Monday, February 7, 2011

Aircraft Maintenance Requirements

Aircraft maintenance requirements fall into two main categories:

  •   Scheduled – where we know, in advance, when and what will cause the maintenance to be due.
  •  Unscheduled – where we do not know when the  maintenance will be due although we may be able to anticipate a certain number of unscheduled maintenance events over a period of time from the analysis of reliability records.

In both of the above cases certain factors or events trigger maintenance as illustrated.

Consider, first, the factors which trigger scheduled maintenance.  The primary trigger is the MAINTENANCE SCHEDULE itself, this is usually part of the MAINTENANCE PROGRAMME.  The schedule must be approved by the Airworthiness Authority.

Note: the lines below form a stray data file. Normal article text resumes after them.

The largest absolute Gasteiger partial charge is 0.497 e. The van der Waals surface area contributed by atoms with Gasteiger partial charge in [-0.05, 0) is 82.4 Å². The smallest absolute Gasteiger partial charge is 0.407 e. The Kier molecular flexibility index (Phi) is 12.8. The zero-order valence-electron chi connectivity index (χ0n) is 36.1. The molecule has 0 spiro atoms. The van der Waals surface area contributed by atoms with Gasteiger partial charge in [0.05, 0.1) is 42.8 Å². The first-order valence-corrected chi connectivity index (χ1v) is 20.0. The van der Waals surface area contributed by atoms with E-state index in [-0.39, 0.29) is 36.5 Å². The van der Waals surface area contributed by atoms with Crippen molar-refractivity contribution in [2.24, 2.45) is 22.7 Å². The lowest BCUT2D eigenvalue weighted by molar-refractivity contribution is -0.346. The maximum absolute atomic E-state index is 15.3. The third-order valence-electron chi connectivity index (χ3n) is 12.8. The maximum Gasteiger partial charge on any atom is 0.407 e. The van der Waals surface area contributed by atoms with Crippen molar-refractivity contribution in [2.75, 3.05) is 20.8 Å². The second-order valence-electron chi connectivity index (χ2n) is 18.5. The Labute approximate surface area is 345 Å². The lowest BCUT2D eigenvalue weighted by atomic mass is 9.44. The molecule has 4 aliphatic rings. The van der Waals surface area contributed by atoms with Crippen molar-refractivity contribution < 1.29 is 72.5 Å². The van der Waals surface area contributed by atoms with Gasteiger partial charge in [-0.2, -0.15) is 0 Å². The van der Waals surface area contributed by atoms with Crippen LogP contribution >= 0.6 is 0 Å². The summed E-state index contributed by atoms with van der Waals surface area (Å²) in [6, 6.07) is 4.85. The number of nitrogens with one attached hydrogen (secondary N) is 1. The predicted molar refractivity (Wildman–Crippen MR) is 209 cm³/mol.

The maintenance schedule or programme specifies:
  • which maintenance tasks are to be carried out and.
  • when they are to be carried out.

The specification of WHEN is stated in periods between maintenance events measured in:
  •   days, weeks, months or years (calendar time).
  •  aircraft flying hours.
  • engine or propeller hours.
  •  number of landings.
  •  number of cycles (eg engine start/stop cycle or pressurisation cycle).

The time related intervals may be combined so, for example, a maintenance task may have to be carried out every 50 flying hours or 62 days whichever is the sooner.


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